Circulating interleukin-6 concentrations during and after gestational diabetes mellitus

Authors

  • ANNE-SOPHIE MORISSET,

    1. Department of Food Science and Nutrition, Laval University, Quebec City
    2. Endocrinology and Genomics, Laval University Health Center, Quebec City
    Search for more papers by this author
  • MARIE-CHRISTINE DUBÉ,

    1. Endocrinology and Genomics, Laval University Health Center, Quebec City
    2. Diabetes Research Unit, Laval University Health Center, Quebec City, Canada
    Search for more papers by this author
  • JULIE ANNE CÔTÉ,

    1. Department of Food Science and Nutrition, Laval University, Quebec City
    2. Endocrinology and Genomics, Laval University Health Center, Quebec City
    Search for more papers by this author
  • JULIE ROBITAILLE,

    1. Department of Food Science and Nutrition, Laval University, Quebec City
    Search for more papers by this author
  • S. JOHN WEISNAGEL,

    1. Endocrinology and Genomics, Laval University Health Center, Quebec City
    2. Diabetes Research Unit, Laval University Health Center, Quebec City, Canada
    Search for more papers by this author
  • ANDRÉ TCHERNOF

    1. Department of Food Science and Nutrition, Laval University, Quebec City
    2. Endocrinology and Genomics, Laval University Health Center, Quebec City
    Search for more papers by this author

Correspondence
André Tchernof, PhD, Endocrinology and Genomics, Department of Nutrition, Laval University Medical Research Center, 2705 Laurier Boulevard (T3-67), Québec, (Québec), Canada G1V 4G2.
E-mail: andre.tchernof@crchul.ulaval.ca

Conflict of interest
The authors have stated explicitly that there are no conflicts of interest in connection with this article.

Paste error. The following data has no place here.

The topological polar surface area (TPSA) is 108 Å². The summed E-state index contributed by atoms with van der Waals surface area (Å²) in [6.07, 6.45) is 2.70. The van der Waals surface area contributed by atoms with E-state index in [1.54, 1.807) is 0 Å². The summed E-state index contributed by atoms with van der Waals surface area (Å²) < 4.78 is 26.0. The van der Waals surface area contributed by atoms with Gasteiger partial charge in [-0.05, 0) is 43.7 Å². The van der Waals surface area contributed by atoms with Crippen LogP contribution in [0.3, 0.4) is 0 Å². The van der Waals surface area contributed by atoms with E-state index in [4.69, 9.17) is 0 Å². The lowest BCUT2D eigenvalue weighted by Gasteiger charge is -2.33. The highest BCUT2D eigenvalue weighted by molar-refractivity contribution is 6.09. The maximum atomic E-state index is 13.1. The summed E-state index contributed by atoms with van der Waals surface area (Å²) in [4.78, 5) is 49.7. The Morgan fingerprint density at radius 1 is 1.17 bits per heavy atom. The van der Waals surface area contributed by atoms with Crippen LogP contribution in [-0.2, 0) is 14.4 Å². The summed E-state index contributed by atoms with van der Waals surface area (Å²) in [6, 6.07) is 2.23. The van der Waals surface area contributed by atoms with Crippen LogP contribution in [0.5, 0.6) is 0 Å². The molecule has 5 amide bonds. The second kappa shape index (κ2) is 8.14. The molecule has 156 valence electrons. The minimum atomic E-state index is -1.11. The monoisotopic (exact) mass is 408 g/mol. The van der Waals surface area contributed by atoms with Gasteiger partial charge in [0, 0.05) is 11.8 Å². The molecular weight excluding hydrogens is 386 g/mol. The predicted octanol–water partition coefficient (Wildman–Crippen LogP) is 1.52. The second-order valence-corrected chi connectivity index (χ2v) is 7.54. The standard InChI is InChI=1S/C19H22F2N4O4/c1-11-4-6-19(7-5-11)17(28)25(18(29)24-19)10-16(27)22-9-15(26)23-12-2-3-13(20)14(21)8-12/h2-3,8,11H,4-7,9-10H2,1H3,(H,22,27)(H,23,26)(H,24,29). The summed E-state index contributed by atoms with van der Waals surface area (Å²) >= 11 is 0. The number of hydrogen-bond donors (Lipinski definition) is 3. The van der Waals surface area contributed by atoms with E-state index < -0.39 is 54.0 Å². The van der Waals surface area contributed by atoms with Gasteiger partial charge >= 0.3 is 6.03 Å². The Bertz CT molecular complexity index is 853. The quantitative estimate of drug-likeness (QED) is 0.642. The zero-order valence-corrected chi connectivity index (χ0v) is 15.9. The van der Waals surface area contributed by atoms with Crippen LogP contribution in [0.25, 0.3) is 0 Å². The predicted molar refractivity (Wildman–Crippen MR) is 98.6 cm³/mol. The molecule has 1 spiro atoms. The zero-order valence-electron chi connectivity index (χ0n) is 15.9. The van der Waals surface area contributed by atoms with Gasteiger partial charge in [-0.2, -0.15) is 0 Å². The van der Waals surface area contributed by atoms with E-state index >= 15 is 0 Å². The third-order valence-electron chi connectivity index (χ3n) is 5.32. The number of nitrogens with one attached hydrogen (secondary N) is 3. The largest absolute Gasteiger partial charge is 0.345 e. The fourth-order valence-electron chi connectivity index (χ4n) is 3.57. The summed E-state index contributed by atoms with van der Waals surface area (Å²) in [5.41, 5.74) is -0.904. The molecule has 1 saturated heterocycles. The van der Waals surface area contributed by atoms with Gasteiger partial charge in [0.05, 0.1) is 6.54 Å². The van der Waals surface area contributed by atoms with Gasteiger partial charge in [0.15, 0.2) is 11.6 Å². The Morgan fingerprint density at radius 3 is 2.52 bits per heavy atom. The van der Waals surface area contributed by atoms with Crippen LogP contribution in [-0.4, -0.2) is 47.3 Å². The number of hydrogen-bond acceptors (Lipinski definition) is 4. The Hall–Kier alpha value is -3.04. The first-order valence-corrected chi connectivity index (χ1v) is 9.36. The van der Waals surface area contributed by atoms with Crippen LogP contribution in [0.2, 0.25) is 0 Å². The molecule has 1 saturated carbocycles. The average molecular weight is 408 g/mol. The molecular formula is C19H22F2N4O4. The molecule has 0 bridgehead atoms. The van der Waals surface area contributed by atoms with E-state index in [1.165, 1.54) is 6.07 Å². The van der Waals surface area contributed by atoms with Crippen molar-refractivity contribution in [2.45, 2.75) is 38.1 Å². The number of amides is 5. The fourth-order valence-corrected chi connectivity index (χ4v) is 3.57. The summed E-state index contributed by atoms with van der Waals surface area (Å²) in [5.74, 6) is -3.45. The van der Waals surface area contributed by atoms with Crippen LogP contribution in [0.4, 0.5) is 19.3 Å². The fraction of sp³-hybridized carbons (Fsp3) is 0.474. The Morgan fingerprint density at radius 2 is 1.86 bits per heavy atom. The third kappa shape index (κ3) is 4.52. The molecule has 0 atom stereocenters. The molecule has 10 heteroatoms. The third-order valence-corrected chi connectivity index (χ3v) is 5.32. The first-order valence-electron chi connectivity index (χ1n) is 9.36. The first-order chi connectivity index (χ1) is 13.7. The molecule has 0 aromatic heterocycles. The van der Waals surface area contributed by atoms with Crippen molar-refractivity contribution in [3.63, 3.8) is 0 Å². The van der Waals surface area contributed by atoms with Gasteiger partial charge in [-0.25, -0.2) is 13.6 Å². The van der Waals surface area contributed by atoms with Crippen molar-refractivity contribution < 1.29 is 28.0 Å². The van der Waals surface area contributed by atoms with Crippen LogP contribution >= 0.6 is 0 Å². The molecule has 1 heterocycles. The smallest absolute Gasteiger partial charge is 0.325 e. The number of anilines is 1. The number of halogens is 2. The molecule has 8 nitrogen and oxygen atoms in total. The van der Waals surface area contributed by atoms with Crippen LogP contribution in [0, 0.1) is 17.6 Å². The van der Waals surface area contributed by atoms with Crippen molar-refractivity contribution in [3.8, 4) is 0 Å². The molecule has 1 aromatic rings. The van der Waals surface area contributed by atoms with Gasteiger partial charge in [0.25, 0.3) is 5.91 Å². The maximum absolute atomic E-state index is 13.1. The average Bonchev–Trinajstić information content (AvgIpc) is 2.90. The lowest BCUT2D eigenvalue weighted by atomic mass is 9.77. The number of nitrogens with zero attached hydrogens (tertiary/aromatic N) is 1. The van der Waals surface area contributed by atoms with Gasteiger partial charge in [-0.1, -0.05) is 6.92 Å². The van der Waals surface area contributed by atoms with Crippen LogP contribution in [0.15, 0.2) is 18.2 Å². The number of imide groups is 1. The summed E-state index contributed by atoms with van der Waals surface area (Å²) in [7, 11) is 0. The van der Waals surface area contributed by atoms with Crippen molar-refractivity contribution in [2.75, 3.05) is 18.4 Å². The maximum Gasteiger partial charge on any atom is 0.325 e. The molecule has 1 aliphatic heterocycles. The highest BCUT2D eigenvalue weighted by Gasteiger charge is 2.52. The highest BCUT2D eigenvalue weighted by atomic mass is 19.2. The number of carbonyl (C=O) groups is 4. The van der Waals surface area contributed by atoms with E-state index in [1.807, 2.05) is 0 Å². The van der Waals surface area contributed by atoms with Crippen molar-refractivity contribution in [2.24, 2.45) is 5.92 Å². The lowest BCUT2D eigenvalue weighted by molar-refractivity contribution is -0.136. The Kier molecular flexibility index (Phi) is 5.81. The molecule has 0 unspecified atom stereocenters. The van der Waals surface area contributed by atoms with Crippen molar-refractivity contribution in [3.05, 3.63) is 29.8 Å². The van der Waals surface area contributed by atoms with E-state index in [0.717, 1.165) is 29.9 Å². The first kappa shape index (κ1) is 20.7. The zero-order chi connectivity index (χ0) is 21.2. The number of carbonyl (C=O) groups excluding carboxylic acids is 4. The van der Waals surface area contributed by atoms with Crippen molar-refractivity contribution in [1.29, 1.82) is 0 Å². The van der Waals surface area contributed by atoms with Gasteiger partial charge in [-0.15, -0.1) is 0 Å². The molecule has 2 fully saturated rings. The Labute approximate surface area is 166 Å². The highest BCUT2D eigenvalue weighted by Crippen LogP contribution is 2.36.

Abstract

Objective. Recent studies have shown that high interleukin-6 (IL-6) secretion may aggravate insulin resistance in pregnancy and participate in the pathogenesis of gestational diabetes mellitus (GDM). The aim of this study was to determine whether the presence of GDM is associated with elevated IL-6 concentrations and whether this association remains after delivery, independent of body mass index. Design. Longitudinal study. Setting. Hospital-based. Sample. Forty-seven women were screened for GDM with a 75g oral glucose tolerance test at 26.1±3.7 weeks of pregnancy following the Canadian Diabetes Association guidelines (20 GDM, 27 control subjects). Main outcome measures. Interleukin-6 levels were measured by ELISA at the time of GDM screening and two months post-partum. Results. Interleukin-6 concentrations were significantly higher in women with GDM compared with control women at the time of GDM screening (1.47±0.72 vs. 0.90±0.32pg/mL, p≤0.01). Similar results were obtained two months post-partum, where IL-6 levels remained significantly higher in women with GDM compared with control women (1.88±0.85 vs. 1.41±0.87pg/mL, p≤0.05). Interleukin-6 concentrations were significantly correlated with the Matsuda insulin sensitivity index, measured at the two time points (r=–0.60, p≤0.01 and r=–0.34, p≤0.05). The Matsuda insulin sensitivity index was an independent and significant predictor of IL-6 concentrations at the time of GDM screening, explaining 35.6% of the variance (p≤0.0001) in this variable. IL-6 concentration measured at GDM screening was identified as an independent and significant predictor of post-partum IL-6 concentrations, explaining 28.6% of the variance (p≤0.001). Conclusions. These results show that GDM is associated with elevated IL-6 levels independent of obesity levels, both during pregnancy and after delivery.

Ancillary